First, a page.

If you receive cash payment from your customers - typically retailers, you most
likely need a cash register in order to keep track of the numerous daily
payments. But a cash register alone does not do the job.
All retailers have a daily turnover in terms of a combination of cash, cheques, and credit card transfers.
So, besides a cash register, you must employ a routine of registering the money from it leaves your cash register until it is safe in the bank. As well as registering cash out of the cash register, if any.
In practice, this would typically be a cash account (paper) or a computer based accounting system kept as part of the day-to-day operations.
Many companies never receive cash payments. They handle all income and expenses exclusively via their bank account. Such companies do not have the same need for a daily registration routine as retailers do. But they still need a routine adjusted to their size and format.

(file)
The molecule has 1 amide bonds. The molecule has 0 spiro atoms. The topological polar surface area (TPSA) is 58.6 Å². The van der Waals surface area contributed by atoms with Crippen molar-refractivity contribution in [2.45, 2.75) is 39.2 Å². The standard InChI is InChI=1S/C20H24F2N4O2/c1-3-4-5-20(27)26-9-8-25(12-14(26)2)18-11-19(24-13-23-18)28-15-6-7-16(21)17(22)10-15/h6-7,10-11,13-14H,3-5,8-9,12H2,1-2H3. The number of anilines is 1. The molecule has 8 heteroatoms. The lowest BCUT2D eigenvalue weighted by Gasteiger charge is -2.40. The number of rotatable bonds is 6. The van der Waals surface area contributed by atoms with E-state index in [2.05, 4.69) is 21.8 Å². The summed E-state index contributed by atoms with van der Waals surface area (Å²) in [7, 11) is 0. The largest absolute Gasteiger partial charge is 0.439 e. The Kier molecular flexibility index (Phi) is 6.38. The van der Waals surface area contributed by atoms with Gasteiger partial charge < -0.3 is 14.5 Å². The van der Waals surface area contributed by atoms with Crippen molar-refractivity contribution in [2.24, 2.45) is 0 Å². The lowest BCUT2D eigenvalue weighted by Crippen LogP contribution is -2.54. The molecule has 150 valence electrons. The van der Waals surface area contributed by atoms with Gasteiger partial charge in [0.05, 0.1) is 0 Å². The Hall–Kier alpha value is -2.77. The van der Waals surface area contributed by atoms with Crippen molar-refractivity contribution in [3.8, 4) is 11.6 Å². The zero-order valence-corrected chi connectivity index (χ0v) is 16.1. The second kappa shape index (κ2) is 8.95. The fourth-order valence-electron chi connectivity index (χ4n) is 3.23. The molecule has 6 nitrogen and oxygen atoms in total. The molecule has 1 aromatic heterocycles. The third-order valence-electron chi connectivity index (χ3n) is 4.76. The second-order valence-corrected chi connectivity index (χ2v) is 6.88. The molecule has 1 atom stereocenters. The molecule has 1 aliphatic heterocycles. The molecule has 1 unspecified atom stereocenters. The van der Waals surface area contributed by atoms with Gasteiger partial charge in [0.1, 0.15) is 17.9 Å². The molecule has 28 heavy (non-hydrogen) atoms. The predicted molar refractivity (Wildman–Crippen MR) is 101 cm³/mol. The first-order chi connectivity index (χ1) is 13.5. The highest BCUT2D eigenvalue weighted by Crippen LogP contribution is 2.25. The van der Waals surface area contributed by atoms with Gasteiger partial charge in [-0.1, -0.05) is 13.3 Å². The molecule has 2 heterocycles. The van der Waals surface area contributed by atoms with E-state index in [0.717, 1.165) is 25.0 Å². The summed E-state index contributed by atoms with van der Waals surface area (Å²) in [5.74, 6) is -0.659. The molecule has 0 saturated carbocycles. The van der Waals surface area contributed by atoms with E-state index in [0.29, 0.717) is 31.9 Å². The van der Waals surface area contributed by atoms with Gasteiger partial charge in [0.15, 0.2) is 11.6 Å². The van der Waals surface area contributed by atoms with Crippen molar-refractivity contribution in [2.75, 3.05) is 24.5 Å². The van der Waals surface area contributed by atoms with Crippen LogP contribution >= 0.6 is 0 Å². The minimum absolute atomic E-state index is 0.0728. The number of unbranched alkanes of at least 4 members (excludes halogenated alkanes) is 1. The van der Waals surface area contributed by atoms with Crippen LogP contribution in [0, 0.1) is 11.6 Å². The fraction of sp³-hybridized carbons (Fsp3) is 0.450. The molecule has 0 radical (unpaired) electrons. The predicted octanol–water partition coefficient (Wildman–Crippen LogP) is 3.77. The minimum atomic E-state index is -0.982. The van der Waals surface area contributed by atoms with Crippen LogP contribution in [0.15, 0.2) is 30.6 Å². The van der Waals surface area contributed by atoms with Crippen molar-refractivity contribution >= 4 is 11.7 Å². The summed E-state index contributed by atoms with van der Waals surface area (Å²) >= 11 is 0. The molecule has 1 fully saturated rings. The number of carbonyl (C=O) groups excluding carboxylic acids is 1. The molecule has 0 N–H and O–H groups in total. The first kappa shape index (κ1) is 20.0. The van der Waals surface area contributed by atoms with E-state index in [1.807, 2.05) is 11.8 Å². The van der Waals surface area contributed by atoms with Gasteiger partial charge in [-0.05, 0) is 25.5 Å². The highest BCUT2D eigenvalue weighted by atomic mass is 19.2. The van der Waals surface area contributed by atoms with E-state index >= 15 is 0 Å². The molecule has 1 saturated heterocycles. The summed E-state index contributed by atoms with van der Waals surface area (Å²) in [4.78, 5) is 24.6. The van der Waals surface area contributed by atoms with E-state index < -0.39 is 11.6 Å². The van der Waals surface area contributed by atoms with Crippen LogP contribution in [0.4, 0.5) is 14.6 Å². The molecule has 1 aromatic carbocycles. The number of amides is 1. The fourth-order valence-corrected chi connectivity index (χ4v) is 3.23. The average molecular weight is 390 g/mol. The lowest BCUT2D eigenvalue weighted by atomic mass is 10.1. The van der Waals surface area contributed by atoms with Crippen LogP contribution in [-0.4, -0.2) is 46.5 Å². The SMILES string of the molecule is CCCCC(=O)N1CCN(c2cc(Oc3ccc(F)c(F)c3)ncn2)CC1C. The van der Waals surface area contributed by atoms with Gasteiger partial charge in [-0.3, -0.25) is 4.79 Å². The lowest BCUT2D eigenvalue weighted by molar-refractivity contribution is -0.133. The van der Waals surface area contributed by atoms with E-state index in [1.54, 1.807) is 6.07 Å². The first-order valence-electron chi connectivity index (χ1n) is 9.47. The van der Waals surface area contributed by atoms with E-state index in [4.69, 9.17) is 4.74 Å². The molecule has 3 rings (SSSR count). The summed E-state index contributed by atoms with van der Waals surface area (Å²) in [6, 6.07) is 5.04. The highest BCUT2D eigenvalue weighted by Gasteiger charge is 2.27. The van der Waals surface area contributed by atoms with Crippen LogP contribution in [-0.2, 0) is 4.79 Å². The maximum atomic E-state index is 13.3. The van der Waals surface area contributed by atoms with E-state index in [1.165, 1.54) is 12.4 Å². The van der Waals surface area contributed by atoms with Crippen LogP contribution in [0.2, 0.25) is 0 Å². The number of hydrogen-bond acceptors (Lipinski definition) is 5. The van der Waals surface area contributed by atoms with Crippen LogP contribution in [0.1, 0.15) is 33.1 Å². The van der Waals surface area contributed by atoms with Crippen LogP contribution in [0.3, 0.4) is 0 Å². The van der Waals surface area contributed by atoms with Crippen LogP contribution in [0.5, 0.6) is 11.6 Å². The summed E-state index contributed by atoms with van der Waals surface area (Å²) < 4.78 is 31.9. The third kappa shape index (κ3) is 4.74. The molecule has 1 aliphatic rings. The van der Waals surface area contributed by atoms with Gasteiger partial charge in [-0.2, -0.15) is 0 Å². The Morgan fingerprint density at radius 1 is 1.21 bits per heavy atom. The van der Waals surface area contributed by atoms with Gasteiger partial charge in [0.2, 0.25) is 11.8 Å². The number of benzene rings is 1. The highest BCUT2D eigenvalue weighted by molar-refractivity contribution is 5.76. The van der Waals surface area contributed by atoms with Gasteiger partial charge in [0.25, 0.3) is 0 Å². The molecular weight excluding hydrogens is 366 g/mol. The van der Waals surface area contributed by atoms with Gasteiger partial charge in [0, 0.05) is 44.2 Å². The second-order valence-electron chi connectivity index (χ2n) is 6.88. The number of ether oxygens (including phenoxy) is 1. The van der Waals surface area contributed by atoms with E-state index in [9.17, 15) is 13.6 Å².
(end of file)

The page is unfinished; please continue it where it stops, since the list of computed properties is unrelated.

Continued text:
A wholesaler (selling to other companies), probably rarely or never receives
cash payments. Still, there will be numerous daily order executions, sales as
well as purchases. Sales are probably credit sales, which must obviously be
registered to ensure that the company recovers all its outstanding debts.
Such a company is very dependent on a daily accounts routine modified for its business practice.
For a minor consulting business with no staff except for the owner daily routines will be rather simple. There might be days or even weeks between the invoicing. However, such minor businesses also need proper routines, otherwise the accounts won´t come right.
The best to do is to discuss the matter with your accountant before you start
up. This is particularly relevant for companies with daily sales and/or purchase
operations. They must establish proper routines that are not too unmanageable
from day one.
Your accountant is an expert in this field as s/he, besides his/her education, has hands-on experience from numerous other companies.
- Go to next business issue: Purchase-, Sales- or Payment Transactions
Luck favors the one who is well prepared.
- Søren Hougaard, Danish professor in Entrepreneurship